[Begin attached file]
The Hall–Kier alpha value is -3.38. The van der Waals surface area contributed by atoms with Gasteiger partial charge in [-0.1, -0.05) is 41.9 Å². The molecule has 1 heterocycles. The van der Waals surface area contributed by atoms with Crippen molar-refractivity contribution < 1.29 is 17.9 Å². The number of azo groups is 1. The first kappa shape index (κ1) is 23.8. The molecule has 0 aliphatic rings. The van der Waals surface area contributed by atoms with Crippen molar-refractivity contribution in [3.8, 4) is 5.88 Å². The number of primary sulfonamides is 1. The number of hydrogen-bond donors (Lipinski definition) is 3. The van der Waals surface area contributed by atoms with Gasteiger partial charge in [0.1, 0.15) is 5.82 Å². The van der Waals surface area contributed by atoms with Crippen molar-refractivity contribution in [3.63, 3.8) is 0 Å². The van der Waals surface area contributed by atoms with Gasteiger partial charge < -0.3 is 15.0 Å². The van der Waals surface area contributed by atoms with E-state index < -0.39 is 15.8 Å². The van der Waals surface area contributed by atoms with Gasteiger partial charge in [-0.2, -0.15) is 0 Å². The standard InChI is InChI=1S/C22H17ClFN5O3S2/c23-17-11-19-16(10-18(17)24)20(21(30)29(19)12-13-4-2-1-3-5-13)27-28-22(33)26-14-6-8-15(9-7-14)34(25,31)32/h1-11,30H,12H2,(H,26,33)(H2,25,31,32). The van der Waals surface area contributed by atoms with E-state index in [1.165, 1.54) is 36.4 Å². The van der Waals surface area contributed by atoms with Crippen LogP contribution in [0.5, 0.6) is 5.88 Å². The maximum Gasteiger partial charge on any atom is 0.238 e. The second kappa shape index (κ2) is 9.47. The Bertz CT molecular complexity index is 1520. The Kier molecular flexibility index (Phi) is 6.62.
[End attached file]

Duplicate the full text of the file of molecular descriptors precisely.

The Hall–Kier alpha value is -3.38. The van der Waals surface area contributed by atoms with Gasteiger partial charge in [-0.1, -0.05) is 41.9 Å². The molecule has 1 heterocycles. The van der Waals surface area contributed by atoms with Crippen molar-refractivity contribution < 1.29 is 17.9 Å². The number of azo groups is 1. The first kappa shape index (κ1) is 23.8. The molecule has 0 aliphatic rings. The van der Waals surface area contributed by atoms with Crippen molar-refractivity contribution in [3.8, 4) is 5.88 Å². The number of primary sulfonamides is 1. The number of hydrogen-bond donors (Lipinski definition) is 3. The van der Waals surface area contributed by atoms with Gasteiger partial charge in [0.1, 0.15) is 5.82 Å². The van der Waals surface area contributed by atoms with Crippen molar-refractivity contribution in [3.63, 3.8) is 0 Å². The van der Waals surface area contributed by atoms with Gasteiger partial charge < -0.3 is 15.0 Å². The van der Waals surface area contributed by atoms with E-state index < -0.39 is 15.8 Å². The van der Waals surface area contributed by atoms with Gasteiger partial charge in [-0.2, -0.15) is 0 Å². The standard InChI is InChI=1S/C22H17ClFN5O3S2/c23-17-11-19-16(10-18(17)24)20(21(30)29(19)12-13-4-2-1-3-5-13)27-28-22(33)26-14-6-8-15(9-7-14)34(25,31)32/h1-11,30H,12H2,(H,26,33)(H2,25,31,32). The van der Waals surface area contributed by atoms with E-state index in [1.165, 1.54) is 36.4 Å². The van der Waals surface area contributed by atoms with Crippen LogP contribution in [0.5, 0.6) is 5.88 Å². The maximum Gasteiger partial charge on any atom is 0.238 e. The second kappa shape index (κ2) is 9.47. The Bertz CT molecular complexity index is 1520. The Kier molecular flexibility index (Phi) is 6.62.